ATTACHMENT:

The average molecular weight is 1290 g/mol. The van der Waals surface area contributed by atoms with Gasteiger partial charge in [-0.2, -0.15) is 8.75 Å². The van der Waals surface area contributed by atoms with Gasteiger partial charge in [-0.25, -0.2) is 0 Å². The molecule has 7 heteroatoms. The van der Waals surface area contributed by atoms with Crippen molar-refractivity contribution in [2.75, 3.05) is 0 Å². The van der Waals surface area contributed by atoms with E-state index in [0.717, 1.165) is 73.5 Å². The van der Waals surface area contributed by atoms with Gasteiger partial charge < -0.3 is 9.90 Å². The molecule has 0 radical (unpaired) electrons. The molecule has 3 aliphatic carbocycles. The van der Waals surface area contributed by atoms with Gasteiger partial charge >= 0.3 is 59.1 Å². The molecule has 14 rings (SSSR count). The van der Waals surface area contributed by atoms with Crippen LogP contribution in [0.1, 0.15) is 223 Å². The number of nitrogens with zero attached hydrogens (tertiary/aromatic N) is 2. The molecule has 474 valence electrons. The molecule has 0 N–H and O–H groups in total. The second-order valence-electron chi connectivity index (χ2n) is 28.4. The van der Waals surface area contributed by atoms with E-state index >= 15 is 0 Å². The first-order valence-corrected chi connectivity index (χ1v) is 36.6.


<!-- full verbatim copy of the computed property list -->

The average molecular weight is 1290 g/mol. The van der Waals surface area contributed by atoms with Gasteiger partial charge in [-0.2, -0.15) is 8.75 Å². The van der Waals surface area contributed by atoms with Gasteiger partial charge in [-0.25, -0.2) is 0 Å². The molecule has 7 heteroatoms. The van der Waals surface area contributed by atoms with Crippen molar-refractivity contribution in [2.75, 3.05) is 0 Å². The van der Waals surface area contributed by atoms with E-state index in [0.717, 1.165) is 73.5 Å². The van der Waals surface area contributed by atoms with Gasteiger partial charge < -0.3 is 9.90 Å². The molecule has 0 radical (unpaired) electrons. The molecule has 3 aliphatic carbocycles. The van der Waals surface area contributed by atoms with Gasteiger partial charge >= 0.3 is 59.1 Å². The molecule has 14 rings (SSSR count). The van der Waals surface area contributed by atoms with Crippen LogP contribution in [0.1, 0.15) is 223 Å². The number of nitrogens with zero attached hydrogens (tertiary/aromatic N) is 2. The molecule has 474 valence electrons. The molecule has 0 N–H and O–H groups in total. The second-order valence-electron chi connectivity index (χ2n) is 28.4. The van der Waals surface area contributed by atoms with E-state index >= 15 is 0 Å². The first-order valence-corrected chi connectivity index (χ1v) is 36.6.